The Abarbanel states, like the Seforno, that it is not a mitzvah. And he reminds us of what happens in the Book of Shmuel when the Jewish people tell Shmuel, ‘You’ve grown old. Your sons have not followed your ways. Therefore appoint a king for us, to govern us, like all the other nations’ (I Samuel 8:5).

Which would seem to be consistent with what we read in our Torah portion.

Shmuel is upset, and God tells him, ‘Heed the demand of the people because everything they’re saying to you is not because they have rejected you, Shmuel, it’s because they have rejected me as a king’ (ibid., v. 6-7).

In fact, the Abarbanel is an advocate for other forms of government and feels a king is only a last resort (Rav Isaac Abarbanel’s commentary to Parshat Shoftim).

He supports the idea of government with term limits to avoid corruption, and states clearly that there should be leaders who have a maximum time in office of four years.

The Netziv looks at the paradigms of Maimonides and the paradigms of the Abarbanel, and he merges the perspectives. He says it might be that Maimonides is correct, that it might be a commandment, if necessary, to have a king (Commentary of HaEmek Davar to Deuteronomy 17:14).

But when democracy works better, when democracy can protect the people better, then it’s “pikuach nefesh“, then it is a form of making sure that every individual life is protected.

Therefore, if democracy can work better, then the commandment, even according to Maimonides, would be suspended in order to make sure we have a better form of government.

What is the message of all this? That leadership is not a right; it is a privilege.

And the responsibility of leaders is to be able to give of themselves. In the process, they become better people, they live more meaningful lives, and in the process, please God, they empower others.

Shabbat Shalom

Shabbat Shalom: Parshat Shoftim (Deuteronomy 16:18 – 21:9) By Rabbi Shlomo Riskin Efrat, Israel – “Judges and Executors of Justice shall you establish for yourselves in all of your gates…. Justice, justice shall you pursue in order that you may live and inherit the land which the Lord your God is giving to you.” (Deuteronomy 16:18–20) In …

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Sarah Gordon

 Parshat Shoftim: Seeking justice while cultivating compassion Sarah Gordon spent a year post-college learning in the Midreshet Lindenbaum Educator’s Program (2006-2007). She is the Director of Israel Guidance and Experiential Education at Ma’ayanot Yeshiva High School for Girls. Parshat Shoftim concludes with the atonement ritual of the Eglah Arufah, or beheaded calf (Devarim 21: 1-9), …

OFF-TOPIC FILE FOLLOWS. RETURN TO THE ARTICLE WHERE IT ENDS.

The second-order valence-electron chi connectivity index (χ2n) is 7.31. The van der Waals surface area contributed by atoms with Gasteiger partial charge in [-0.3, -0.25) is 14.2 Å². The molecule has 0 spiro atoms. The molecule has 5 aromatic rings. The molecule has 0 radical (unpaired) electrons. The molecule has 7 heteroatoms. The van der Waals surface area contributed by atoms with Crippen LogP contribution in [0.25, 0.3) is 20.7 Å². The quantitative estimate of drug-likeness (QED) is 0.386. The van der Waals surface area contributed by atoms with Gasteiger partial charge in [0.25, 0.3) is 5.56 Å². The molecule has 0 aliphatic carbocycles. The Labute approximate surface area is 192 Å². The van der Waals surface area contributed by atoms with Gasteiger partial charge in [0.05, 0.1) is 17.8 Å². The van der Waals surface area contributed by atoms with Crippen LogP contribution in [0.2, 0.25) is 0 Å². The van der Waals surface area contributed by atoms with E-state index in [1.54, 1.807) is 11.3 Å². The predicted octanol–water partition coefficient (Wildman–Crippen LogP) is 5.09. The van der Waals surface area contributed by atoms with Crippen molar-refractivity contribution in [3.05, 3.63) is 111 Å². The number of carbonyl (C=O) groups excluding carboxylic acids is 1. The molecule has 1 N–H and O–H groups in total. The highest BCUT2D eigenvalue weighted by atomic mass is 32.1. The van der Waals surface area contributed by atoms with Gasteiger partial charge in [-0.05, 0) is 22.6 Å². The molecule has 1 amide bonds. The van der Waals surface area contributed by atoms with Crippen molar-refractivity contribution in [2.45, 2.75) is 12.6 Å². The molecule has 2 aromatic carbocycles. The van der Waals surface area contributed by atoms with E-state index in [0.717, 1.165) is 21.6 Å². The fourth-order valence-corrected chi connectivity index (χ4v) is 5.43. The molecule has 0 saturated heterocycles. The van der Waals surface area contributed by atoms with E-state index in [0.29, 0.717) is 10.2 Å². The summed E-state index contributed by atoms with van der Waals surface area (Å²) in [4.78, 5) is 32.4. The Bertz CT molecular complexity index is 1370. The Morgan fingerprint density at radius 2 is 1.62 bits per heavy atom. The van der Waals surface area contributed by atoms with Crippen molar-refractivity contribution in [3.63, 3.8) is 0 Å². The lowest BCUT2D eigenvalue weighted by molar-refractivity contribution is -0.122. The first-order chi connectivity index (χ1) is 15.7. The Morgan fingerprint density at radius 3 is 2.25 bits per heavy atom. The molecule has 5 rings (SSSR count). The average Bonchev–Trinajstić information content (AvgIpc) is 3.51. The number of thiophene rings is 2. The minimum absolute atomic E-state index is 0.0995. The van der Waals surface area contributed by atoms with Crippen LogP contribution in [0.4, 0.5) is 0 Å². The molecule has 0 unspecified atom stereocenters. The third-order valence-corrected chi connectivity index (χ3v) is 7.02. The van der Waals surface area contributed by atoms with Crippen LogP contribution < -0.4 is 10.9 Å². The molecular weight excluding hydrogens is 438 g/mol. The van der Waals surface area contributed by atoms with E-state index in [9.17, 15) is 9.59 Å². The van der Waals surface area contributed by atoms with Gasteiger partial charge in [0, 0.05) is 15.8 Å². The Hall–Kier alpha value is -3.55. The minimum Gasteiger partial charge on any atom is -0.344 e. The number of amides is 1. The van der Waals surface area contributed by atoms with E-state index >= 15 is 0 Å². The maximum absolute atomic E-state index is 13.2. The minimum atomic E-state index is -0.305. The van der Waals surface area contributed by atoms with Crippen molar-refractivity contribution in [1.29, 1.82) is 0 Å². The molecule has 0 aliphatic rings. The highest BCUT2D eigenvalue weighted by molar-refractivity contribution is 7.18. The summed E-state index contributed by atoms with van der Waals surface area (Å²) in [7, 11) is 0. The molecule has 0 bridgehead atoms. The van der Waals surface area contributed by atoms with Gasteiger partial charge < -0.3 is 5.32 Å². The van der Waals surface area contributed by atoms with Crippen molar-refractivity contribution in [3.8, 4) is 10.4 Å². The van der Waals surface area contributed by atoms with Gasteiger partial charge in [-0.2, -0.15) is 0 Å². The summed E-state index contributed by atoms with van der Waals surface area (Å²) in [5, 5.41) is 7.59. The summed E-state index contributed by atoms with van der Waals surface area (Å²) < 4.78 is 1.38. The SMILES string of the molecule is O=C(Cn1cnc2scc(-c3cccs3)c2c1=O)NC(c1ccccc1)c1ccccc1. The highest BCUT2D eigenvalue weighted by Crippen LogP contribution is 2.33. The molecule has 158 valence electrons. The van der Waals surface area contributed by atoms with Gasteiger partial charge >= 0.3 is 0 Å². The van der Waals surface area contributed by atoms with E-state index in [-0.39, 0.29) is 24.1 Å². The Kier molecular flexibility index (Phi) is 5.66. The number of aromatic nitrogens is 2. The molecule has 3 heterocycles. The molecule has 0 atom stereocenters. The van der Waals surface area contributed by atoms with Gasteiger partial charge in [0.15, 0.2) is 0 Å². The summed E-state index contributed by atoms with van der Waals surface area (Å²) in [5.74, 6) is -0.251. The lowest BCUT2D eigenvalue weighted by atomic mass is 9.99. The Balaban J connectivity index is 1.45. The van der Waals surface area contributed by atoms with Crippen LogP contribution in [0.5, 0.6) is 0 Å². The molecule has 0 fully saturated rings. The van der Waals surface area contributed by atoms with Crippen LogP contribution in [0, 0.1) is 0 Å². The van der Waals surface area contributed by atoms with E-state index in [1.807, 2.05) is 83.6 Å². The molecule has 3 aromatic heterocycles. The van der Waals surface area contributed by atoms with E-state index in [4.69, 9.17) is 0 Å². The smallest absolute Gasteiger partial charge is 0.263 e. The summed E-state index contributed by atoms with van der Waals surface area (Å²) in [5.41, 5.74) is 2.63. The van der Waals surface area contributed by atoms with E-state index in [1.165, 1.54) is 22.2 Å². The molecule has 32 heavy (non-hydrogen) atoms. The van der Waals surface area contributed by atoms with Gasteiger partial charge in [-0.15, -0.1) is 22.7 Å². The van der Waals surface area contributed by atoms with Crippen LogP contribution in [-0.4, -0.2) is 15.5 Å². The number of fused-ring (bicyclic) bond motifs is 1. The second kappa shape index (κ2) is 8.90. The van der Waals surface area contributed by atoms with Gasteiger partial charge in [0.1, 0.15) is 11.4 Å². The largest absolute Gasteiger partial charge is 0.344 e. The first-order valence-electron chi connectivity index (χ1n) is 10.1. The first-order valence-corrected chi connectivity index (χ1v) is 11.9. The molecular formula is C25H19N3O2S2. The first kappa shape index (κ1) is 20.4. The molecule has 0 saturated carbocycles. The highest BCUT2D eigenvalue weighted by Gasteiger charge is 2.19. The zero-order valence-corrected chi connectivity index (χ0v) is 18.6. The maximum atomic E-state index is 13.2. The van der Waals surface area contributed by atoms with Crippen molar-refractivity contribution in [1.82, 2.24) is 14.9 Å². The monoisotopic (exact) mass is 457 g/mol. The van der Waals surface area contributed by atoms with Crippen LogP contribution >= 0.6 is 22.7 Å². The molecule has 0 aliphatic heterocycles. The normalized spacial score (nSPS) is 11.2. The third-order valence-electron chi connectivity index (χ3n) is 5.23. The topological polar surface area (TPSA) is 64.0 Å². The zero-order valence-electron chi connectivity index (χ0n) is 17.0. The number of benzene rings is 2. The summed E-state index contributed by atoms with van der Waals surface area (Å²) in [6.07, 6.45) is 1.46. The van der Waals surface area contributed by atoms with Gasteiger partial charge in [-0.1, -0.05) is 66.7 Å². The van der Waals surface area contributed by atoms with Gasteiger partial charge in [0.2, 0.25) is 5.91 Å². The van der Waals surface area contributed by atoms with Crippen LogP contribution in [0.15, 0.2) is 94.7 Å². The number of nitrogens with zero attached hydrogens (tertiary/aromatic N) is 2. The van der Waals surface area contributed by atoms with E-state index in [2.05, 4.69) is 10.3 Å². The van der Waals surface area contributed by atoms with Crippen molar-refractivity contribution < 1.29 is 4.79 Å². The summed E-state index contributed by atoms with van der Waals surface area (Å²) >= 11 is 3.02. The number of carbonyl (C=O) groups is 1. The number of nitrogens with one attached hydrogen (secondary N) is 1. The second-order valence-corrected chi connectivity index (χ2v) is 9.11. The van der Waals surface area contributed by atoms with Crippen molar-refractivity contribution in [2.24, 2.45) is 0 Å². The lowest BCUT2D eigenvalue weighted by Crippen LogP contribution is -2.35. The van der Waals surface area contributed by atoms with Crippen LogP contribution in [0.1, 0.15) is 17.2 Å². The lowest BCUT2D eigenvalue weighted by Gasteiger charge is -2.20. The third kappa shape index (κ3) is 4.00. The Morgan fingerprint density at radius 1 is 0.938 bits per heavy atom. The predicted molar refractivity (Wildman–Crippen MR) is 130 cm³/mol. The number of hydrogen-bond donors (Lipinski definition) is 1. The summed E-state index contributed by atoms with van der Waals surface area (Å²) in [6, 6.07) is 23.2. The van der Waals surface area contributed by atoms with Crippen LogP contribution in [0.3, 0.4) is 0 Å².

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RSR

This week’s “Shabbat Shalom” is dedicated in celebration ofLeia Elison’s 4th Birthday— 2 Elulby her loving grandparentsIan and Bernice Charif of Sydney, Australia Shabbat Shalom: Parshat Shoftim (Deuteronomy 16:18-21:9) By Rabbi Shlomo Riskin Efrat, Israel – “When a matter shall arise for you too wondrous for judgment, whether it be capital, civil, or ritual, you shall …

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“Parsha and Purpose” – Shoftim 5780
Rabbi Kenneth Brander’s weekly insights into the parsha 

“Leadership and the Law: Building a Just and Moral Society”

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“Leadership and the Law: Building a Just and Moral Society”

We are living in the midst of a pandemic in which our leaders have the awesome responsibility for so much of our communities’ health and wellbeing.

In some countries, notably Israel and the United States, citizens are challenging those leaders – on the streets and in the courts.

Specifically in these times of crisis, the relationship between leaders,the courts and citizens is an important aspect of a healthy and robust society.

While I believe that leaders deserve respect, it is in this week’s parsha that a Biblical constant is framed

שופטים ושוטרים תתן לך בכל שעריך